The big bet, reduce temporary work

But the focus of discussion and debate for months at the negotiating table was another: temporality. All the actors agreed that it was the most complex issue, both technically and to be implanted and assimilated by a productive fabric with an established culture of temporary work. That normalizes irregular temporary contracts, those that have no real cause but that seem the way to enter the labor market. Spain is a machine that creates and destroys 100,000 jobs every day. Changing that and that the businessmen were on the boat to change widely used practices led to more than one of them during the negotiations.

The changes that are coming forward are far-reaching. Here are the four lines of action taken by the Executive. Waiting to see if they manage to reduce the temporality with forcefulness, as expected by the Executive and as requested by Brussels, it is to be noted that the most used temporary contract (for work and service), which has been the gateway to Spain, ends for a lot of fraudulent temporality. In addition, with a very wide margin of action, because they could be extended up to four years. Now much lower limits are set on the time a person can be on temporary contracts: six months, one year and 90 days, depending on the cause of the temporary contract. And also at the time when a person – and importantly, a position – can have this type of contract.

The Government has also tightened the sanctions for non-compliant companies by the Labor Inspectorate. There is no minor change: sanctions are individualized. Instead of fining an irregularity, for example, Bar Juan for having five workers with irregular temporary contracts, with this legal framework Juan would have to pay five fines. The sanctions are also more expensive, going from 750 and 7,500 euros (minimum grade to maximum grade) to penalties of between 1,000 and 10,000 euros. And, we remember, for every employee.

In this negotiation it has also given in on issues. How to make it possible for covering vacations to be a cause of temporary hiring, maintaining a certain exceptionality in the indefinite hiring for construction and dropping the text, for example, the consequence of nullification of any termination of a fraudulent temporary contract, whatever the cause. In other words, an employee at the end of his irregular temporary contract could appeal to the courts and they should agree to reinstate his position as a permanent employee.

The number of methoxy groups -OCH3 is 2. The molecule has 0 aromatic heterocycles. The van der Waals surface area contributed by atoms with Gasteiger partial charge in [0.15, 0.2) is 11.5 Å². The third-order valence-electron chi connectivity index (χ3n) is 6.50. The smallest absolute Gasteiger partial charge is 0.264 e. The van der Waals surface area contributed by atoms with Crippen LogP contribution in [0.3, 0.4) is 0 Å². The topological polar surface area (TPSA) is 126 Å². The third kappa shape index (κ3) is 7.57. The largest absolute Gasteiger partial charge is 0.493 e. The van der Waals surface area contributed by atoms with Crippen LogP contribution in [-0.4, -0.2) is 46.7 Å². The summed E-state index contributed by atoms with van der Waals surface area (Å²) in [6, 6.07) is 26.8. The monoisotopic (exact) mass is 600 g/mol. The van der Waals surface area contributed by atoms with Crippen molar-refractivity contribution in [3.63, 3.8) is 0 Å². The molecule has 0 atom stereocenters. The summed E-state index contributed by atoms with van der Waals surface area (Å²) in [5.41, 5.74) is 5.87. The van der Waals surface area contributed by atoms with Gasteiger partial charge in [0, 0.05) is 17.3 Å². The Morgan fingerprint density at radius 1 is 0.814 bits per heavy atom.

In this intention of changing a “culture”, the way of understanding the labor market, the Government has tried to join all the social agents in promoting fixed-discontinuous contracts. Permanent contracts but that are interrupted during certain times of the year because they are designed for seasonal activities, such as tourism, or with clear intermittencies. The Ministry of Labor hopes that this contractual modality that gives stability will be replicated more, by which the company uses the same person when there is activity, instead of signing several temporary contracts for which a worker is hired each time different.

A future with crisis, but less unemployment

The reform addresses another fundamental element for the future that also aims to end a very frequent practice in the Spanish labor market. This is a great destruction of employment, which makes unemployment rise like foam, in crisis situations. This is explained by the large number of temporary workers, who fall from the labor market first in the face of instability, which is already addressed in the reform. But the Government and social agents have also wanted to incorporate a lesson from the pandemic: ERTE can be a good cushion to avoid unemployment.

Thus, the three parties have reformulated the ERTEs that were already in the Workers’ Statute and have configured the new Network Mechanism, the ERTEs of the future for cyclical crises in the economy and for sector-specific crises. With the possibility of aid to companies, benefits for workers and an incentive path to training to re-qualify staff.

It is important to pay attention to the fine print of all the legislation that is published in the BOE, but it is undeniable that the Government has managed to sign up a point that few expected. Months ago it seemed science fiction that businessmen supported a legal reform that revokes some emblems of the PP labor legislation labeled “enemy number one” by the left and the workers, which reduces their power at the collective bargaining table. The unions, which acknowledge that everything they would have liked has not gone ahead, emphasize that this is the first labor reform that recovers labor rights for workers, instead of cutting them. This idea was also underlined by Vice President Yolanda Díaz, minutes after the social pact was reached.

The government’s proposal has changed to include businessmen, true, but the Executive of Pedro Sánchez insisted that its final objective was an agreed reform. Even so, with the changes and the measures that have come out hand in hand, few could anticipate the three-way pact that the government coalition has achieved in such a broad labor reform that addresses such thorny issues. It had never been achieved.